One other ?, mmm: My eyes aren’t so good, but are you in Cali and is that redwood framing?

That would spell “pretty damned old” to me. Our last San Diego house had a redwood framed detached garage and that house was from about 1916.

Random answers:

First of all, I really appreciate all the input.
The house is a bungalow, built in 1950. No knob and tube.
Not in California, no redwood.
No 3-way switch.
The fact that the installer made some obvious blunders, as some of you have pointed out, makes me not want to mess with it further. I am going to leave this one to a pro.
And I will make a point to be there with them while they resolve this. There is much more I can learn here.
Finally, yeah, I am going to buy a mutlimeter, just because I should have one. :slight_smile:


A homeowner cannot safely test a GFCI while it is in place, installed on an electrical circuit that has no ground…

If a GFCI receptacle is not grounded, its ground-fault circuitry cannot be tested using an external tester. But the test/reset buttons on the receptacle itself will still work.

Good info in this thread, but very confusing for a beginner.
I’ve been a sparky for 35 years.

From what I can tell, the switch is on the load side of the circuit. Someone tapped the circuit in the box, added a switch and extended the wires to a light or something.

The easiest way to see if the box is grounded is to take a resistance reading from the white neutral wires (either, try one at a time) to the device box. If you get 0 ohms on either one, then you have a grounded box. This is because the neutral and the metal raceways are bonded in the electrical panel. If you don’t have a ground, you can still install a GFCI - in fact, it’s recommended on ungrounded circuits, you just have to label it as such.

Firstly, I would have simply installed a GFCI breaker (replace the one that feeds the garage) in the main panel instead of trying to rewire the garage. This should be done by a sparky though.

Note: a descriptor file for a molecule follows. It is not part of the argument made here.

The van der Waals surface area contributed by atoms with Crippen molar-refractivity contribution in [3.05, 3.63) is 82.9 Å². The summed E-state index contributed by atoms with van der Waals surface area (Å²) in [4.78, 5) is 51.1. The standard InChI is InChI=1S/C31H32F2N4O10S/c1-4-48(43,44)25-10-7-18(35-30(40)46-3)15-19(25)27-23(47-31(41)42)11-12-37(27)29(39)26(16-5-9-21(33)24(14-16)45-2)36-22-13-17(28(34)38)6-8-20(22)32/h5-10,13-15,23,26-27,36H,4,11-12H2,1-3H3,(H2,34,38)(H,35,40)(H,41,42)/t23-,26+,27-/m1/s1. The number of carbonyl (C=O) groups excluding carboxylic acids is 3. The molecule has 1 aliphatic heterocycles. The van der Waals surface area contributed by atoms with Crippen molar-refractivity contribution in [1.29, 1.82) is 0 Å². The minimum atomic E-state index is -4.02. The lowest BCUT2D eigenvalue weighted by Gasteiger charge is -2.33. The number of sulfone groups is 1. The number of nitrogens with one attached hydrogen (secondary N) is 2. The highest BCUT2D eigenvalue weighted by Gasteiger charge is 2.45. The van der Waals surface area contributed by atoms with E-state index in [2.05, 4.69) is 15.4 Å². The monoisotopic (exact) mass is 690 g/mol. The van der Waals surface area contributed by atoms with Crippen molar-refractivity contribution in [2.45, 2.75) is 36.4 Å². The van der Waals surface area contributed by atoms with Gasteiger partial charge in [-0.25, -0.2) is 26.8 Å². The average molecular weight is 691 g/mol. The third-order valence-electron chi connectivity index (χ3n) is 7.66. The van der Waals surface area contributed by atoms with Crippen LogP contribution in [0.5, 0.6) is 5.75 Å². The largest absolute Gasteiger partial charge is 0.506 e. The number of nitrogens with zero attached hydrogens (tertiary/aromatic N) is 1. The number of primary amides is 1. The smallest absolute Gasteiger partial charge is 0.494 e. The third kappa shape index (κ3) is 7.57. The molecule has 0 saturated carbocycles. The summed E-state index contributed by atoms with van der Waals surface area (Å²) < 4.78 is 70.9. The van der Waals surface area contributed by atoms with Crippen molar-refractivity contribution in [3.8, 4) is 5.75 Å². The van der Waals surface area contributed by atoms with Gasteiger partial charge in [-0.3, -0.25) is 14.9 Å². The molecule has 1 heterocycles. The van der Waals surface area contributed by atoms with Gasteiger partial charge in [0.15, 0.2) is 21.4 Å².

Lastly, from what I’ve read, you have 4 wires to deal with. Without a meter I would make these assumptions based on experience - The new pair (red and white) and the older pair (black and black/white - we will assume original wiring and will come from the breaker). The red and white will be the load and the black and black/white will be the line wiring (as applied to the new GFCI). If you tried to wire the new GFCI this way and were not successful it may be that you didn’t reset the GFCI prior to testing, or your touchless voltage sensor is shot. It looks like you have a plug in tester as well, that should have worked fine.

I see that on one of your many trials you had a green light on the GFCI, that should have been the “correct” install. Make sure the reset button is pushed in and then hit the test button. You should hear it snap and the reset button will pop out. Reset again and then plug in your tester.

With a proper multimeter this job takes 30 seconds to figure out.
Turn off power.
Seperate all wires in box so they aren’t touching.
Using the Multimeter, find the neutral that is bonded to the box (0-Ohms).
(The other neutral wire should have infinite Ohms.)
The wire that is in the same conduit as the neutral with 0-Ohms will be your hot from the breaker.
The other two wires are your load.